It must be tough being James Blake. It seems that a huge cloud of expectation surrounds his every move, and he's been responsible for two of the most hyped albums in recent memory. At the same time, his biggest hit remains a cover of someone else's song; his reworking of Feist's 'Limit to Your Love' launched his career in late 2010 after he'd made his mark with several EPs. The album which it ended up on went top 10 on release in February 2011, and he's kept busy since then, releasing some more EPs, getting a Mercury Prize nomination, collaborating with Bon Iver... you know, as you do. It doesn't yet seem that he's been able to step out of the shadow of that cover since then, however, even if his debut was fantastic. All this should be put to rest when Overgrown arrives - it's even better than what's come before.

There's no doubt that only James Blake could have created it, but it seems more organic than what preceded it. His music never lacked warmth, but there were times it seemed as fuzzy and obscured as the debut's artwork. He's chosen to show his face as-is on the sleeve for Overgrown, and that's only the tip of the iceberg as regards the growth which has occurred in two years. Piano has taken centre stage, and there's been a definite shift away from the post-dubstep whose movement he spearheaded a couple of years ago. His sound's been fleshed-out, too; "Suddenly I'm hit!" he declares on alternately fragile/massive-sounding lead single 'Retrograde', and it seems like he's been struck by inspiration too. The dubstep wobbles and bubbling bass that popped up in spots on James Blake do so here as well, most notably on the Brian Eno-featuring 'Digital Lion', which roars into life after its meditative opening minute, appropriately Eno-esque keyboard swells combining with multi-tracked vocals and pattering beats. It establishes itself as an early highlight, but ranks among the busier tracks on the record.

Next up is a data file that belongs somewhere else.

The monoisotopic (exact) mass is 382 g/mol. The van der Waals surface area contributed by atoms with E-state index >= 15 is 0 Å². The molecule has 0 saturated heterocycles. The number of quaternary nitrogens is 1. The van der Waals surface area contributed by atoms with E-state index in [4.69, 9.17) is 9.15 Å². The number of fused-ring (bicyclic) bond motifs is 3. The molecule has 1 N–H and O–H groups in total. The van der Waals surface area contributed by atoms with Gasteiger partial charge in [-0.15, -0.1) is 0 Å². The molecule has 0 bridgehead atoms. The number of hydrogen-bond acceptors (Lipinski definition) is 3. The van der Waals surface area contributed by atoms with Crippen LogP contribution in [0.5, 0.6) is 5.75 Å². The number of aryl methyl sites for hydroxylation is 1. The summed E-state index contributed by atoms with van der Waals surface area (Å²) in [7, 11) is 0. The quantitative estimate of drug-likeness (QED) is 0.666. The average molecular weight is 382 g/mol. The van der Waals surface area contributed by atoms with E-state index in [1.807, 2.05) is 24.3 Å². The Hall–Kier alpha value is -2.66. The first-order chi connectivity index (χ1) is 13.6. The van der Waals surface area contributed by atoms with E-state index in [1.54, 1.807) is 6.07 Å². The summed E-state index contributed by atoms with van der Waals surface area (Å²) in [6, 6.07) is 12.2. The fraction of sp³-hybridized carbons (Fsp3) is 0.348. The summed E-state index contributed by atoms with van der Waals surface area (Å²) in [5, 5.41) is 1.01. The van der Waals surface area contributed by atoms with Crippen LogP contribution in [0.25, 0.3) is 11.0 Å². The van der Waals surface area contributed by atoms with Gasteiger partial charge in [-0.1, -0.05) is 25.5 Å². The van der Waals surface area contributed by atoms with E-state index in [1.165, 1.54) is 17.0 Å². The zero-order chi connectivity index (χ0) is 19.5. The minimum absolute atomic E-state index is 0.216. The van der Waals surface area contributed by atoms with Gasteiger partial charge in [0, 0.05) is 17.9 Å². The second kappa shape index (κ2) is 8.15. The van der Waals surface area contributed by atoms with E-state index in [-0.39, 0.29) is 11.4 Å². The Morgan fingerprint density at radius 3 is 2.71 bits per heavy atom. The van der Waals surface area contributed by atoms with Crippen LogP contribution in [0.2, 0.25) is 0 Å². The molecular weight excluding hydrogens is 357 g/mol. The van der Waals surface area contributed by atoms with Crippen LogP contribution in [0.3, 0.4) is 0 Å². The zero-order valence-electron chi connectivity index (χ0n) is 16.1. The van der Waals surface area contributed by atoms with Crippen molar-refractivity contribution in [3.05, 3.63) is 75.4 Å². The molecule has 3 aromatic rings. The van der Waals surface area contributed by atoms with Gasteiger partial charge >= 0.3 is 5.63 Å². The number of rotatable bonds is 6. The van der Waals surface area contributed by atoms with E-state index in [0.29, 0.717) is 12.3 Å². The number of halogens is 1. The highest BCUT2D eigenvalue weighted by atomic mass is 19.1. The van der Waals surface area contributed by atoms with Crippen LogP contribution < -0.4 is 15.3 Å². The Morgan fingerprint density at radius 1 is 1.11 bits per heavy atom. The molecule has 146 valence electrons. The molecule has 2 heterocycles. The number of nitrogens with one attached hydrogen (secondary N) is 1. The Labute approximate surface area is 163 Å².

Let's not forget the voice; Blake's outstanding vocals get their moments in the spotlight during the more stripped-back songs, soaring over the top of the opening track with a confidence that raises the question of why he ever used AutoTune on the debut - or maybe that question can be answered. Now that his vocals are clear, a depth of emotion has been unveiled that perhaps needed to be somewhat obscured before. We never got much insight into why Blake's brother and sister don't speak to him ('I Never Learnt to Share'), but moments of lyrical minimalism are few and far between on Overgrown, with outpourings of emotion a regular feature on a record that hits so much harder than earlier material. His voice handles the high notes in the chorus of 'To the Last' with heartbreaking clarity, and he puts everything possible into 'Our Love Comes Back'; that's been doing the rounds recently as a live version, but the album cut really is something else, and closes Overgrown in sensational style.

The new record probably won't do anything to dispel that excitement that surrounds Blake's every move - it's been growing for three years now, and I reckon he's used to it somewhat. It's just as exciting as we've come to expect from him, and as forward-thinking as ever. Those who operate in the same sphere as him are probably falling over themselves trying to catch up. Yeah, good luck with that.